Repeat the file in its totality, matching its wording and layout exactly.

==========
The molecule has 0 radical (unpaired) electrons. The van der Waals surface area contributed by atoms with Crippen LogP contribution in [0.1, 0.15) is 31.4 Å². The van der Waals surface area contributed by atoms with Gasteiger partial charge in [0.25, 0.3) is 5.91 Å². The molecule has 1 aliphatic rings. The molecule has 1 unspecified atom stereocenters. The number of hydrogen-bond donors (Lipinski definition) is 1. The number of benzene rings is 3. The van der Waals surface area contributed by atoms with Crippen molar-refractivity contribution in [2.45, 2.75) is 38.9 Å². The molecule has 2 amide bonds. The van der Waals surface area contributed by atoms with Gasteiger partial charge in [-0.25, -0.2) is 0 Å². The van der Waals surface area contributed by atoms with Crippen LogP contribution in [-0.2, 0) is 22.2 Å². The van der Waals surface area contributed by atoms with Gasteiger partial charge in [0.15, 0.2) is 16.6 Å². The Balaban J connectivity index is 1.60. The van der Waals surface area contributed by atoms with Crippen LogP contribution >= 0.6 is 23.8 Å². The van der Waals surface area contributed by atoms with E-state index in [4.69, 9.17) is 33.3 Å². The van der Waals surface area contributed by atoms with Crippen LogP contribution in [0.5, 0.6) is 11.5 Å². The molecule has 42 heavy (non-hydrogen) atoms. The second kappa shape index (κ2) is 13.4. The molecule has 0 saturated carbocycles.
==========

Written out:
The molecule has 0 radical (unpaired) electrons. The van der Waals surface area contributed by atoms with Crippen LogP contribution in [0.1, 0.15) is 31.4 Å². The van der Waals surface area contributed by atoms with Gasteiger partial charge in [0.25, 0.3) is 5.91 Å². The molecule has 1 aliphatic rings. The molecule has 1 unspecified atom stereocenters. The number of hydrogen-bond donors (Lipinski definition) is 1. The number of benzene rings is 3. The van der Waals surface area contributed by atoms with Crippen molar-refractivity contribution in [2.45, 2.75) is 38.9 Å². The molecule has 2 amide bonds. The van der Waals surface area contributed by atoms with Gasteiger partial charge in [-0.25, -0.2) is 0 Å². The van der Waals surface area contributed by atoms with Crippen LogP contribution in [-0.2, 0) is 22.2 Å². The van der Waals surface area contributed by atoms with Gasteiger partial charge in [0.15, 0.2) is 16.6 Å². The Balaban J connectivity index is 1.60. The van der Waals surface area contributed by atoms with Crippen LogP contribution >= 0.6 is 23.8 Å². The van der Waals surface area contributed by atoms with E-state index in [4.69, 9.17) is 33.3 Å². The van der Waals surface area contributed by atoms with Crippen LogP contribution in [0.5, 0.6) is 11.5 Å². The molecule has 42 heavy (non-hydrogen) atoms. The second kappa shape index (κ2) is 13.4. The molecule has 0 saturated carbocycles.